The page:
How to look after your dartboard
All Shot Darts bristle dartboards are made with high-grade sisal – so you can play more and they’ll last longer. Like any bristle dartboard though, they do need to have the wear evenly spaced across the entire surface of the board, or the sisal can get over-compacted, making it harder for darts to ‘stick’.
Rotate your dartboard
Like the 70s rock classics playing on the turntable in your mancave or she shed, get into the habit of putting your bristle dartboard on high rotation. Choose a dartboard with a moveable number ring, which will easily let you rotate your board on the regular. We recommend doing this fortnightly for a board that’s being used a few times a week.
To take your dartboard for a ‘spin’: unclip the number ring and turn the board by one segment. E.g. 20 would become 12. Then just clip the number ring back on. And remember to go in the same direction each time. Of course the bullseye gets the same amount of wear however you rotate the board. But if your bullseye is wearing out rapidly, we would like to give you a small round of applause and suggest you reward yourself with a new board.
Keep your bristleboard dry
Bristle dartboards are made from natural sisal, which is highly absorbent, and therefore susceptible to moisture damage. Basically, bristleboards are like Gremlins. Bad things happen when you get them wet. As a side note, try to avoid getting a paper dartboard wet too.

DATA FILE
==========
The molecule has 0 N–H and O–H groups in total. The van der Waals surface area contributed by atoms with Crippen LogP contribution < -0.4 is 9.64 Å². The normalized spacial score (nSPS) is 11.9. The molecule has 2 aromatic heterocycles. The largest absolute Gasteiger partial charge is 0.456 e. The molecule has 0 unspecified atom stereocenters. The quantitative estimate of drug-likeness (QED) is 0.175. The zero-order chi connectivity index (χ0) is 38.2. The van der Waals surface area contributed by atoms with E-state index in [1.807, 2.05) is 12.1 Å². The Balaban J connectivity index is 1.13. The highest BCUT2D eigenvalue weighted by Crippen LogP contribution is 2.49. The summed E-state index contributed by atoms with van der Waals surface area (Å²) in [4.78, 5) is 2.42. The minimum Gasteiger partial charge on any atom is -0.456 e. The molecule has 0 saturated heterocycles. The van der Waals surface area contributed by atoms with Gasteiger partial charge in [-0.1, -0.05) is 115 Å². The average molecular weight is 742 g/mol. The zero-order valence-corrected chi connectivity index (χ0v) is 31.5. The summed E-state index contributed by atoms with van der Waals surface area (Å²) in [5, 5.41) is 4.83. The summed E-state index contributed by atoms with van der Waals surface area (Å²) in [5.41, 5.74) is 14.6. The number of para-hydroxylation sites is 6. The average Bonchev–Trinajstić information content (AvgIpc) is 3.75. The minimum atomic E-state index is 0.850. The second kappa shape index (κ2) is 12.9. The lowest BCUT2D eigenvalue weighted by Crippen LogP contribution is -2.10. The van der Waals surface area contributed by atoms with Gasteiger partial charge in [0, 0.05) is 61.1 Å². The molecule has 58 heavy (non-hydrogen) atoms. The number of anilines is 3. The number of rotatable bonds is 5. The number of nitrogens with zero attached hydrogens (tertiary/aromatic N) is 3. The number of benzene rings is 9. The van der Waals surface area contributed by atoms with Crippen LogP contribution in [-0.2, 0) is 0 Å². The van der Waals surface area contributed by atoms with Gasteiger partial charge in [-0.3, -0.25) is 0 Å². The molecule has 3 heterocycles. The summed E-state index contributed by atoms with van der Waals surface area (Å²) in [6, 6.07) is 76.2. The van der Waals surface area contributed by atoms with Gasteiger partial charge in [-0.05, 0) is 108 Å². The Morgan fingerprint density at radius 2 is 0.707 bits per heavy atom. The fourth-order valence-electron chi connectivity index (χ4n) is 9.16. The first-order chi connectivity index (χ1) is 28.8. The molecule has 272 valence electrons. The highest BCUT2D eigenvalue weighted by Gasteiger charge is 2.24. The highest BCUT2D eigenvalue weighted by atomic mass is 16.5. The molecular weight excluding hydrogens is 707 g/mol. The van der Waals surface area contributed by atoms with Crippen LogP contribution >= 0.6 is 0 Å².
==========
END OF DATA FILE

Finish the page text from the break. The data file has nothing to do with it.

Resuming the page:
Look after your darts
A big part of looking after your dartboard is maintaining the points of your darts. Points should be sharp and straight, not blunt or hooked. Hooked darts will pull out fibres when you remove them from the board, while worn, blunt dart points cause over-compaction. It’s a good idea to check your dart points regularly and either sharpen or replace them if needed. A dart mat just in front of your board will help protect darts from hard floors like concrete and tiles. It’ll also protect wooden and linoleum floors from the darts, so it’s a win-win.
What about cabinets?
While you don’t need to keep your dartboard in a cabinet, this piece of equipment does come with a few benefits. It provides wall protection in the case of all but the most erratic throws. It will also keep your dart gear safely in one place, with space to store your darts and scoreboard. And some people prefer to look at a cabinet, rather than a board. (Although we reckon a good dartboard is a thing of beauty.)